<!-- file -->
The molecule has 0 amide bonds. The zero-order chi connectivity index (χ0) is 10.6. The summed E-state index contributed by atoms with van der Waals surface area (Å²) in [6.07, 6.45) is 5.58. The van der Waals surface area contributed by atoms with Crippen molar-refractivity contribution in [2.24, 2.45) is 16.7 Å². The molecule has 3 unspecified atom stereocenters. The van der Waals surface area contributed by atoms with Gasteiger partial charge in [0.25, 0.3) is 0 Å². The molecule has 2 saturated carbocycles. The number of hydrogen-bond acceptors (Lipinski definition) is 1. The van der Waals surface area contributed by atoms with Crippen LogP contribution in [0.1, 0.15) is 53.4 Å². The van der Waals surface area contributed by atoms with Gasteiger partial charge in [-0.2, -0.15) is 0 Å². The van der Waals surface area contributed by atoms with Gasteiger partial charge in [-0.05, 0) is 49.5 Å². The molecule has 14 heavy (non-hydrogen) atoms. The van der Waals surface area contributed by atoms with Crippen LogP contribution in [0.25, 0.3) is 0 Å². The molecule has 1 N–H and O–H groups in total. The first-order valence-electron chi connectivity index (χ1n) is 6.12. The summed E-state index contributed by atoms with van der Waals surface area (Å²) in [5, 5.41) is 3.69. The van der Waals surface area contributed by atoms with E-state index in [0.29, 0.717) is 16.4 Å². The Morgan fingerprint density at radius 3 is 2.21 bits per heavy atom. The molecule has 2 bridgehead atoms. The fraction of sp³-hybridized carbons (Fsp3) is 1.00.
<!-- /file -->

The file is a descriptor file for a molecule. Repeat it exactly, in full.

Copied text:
The molecule has 0 amide bonds. The zero-order chi connectivity index (χ0) is 10.6. The summed E-state index contributed by atoms with van der Waals surface area (Å²) in [6.07, 6.45) is 5.58. The van der Waals surface area contributed by atoms with Crippen molar-refractivity contribution in [2.24, 2.45) is 16.7 Å². The molecule has 3 unspecified atom stereocenters. The van der Waals surface area contributed by atoms with Gasteiger partial charge in [0.25, 0.3) is 0 Å². The molecule has 2 saturated carbocycles. The number of hydrogen-bond acceptors (Lipinski definition) is 1. The van der Waals surface area contributed by atoms with Crippen LogP contribution in [0.1, 0.15) is 53.4 Å². The van der Waals surface area contributed by atoms with Gasteiger partial charge in [-0.2, -0.15) is 0 Å². The van der Waals surface area contributed by atoms with Gasteiger partial charge in [-0.05, 0) is 49.5 Å². The molecule has 14 heavy (non-hydrogen) atoms. The van der Waals surface area contributed by atoms with Crippen LogP contribution in [0.25, 0.3) is 0 Å². The molecule has 1 N–H and O–H groups in total. The first-order valence-electron chi connectivity index (χ1n) is 6.12. The summed E-state index contributed by atoms with van der Waals surface area (Å²) in [5, 5.41) is 3.69. The van der Waals surface area contributed by atoms with E-state index in [0.29, 0.717) is 16.4 Å². The Morgan fingerprint density at radius 3 is 2.21 bits per heavy atom. The molecule has 2 bridgehead atoms. The fraction of sp³-hybridized carbons (Fsp3) is 1.00.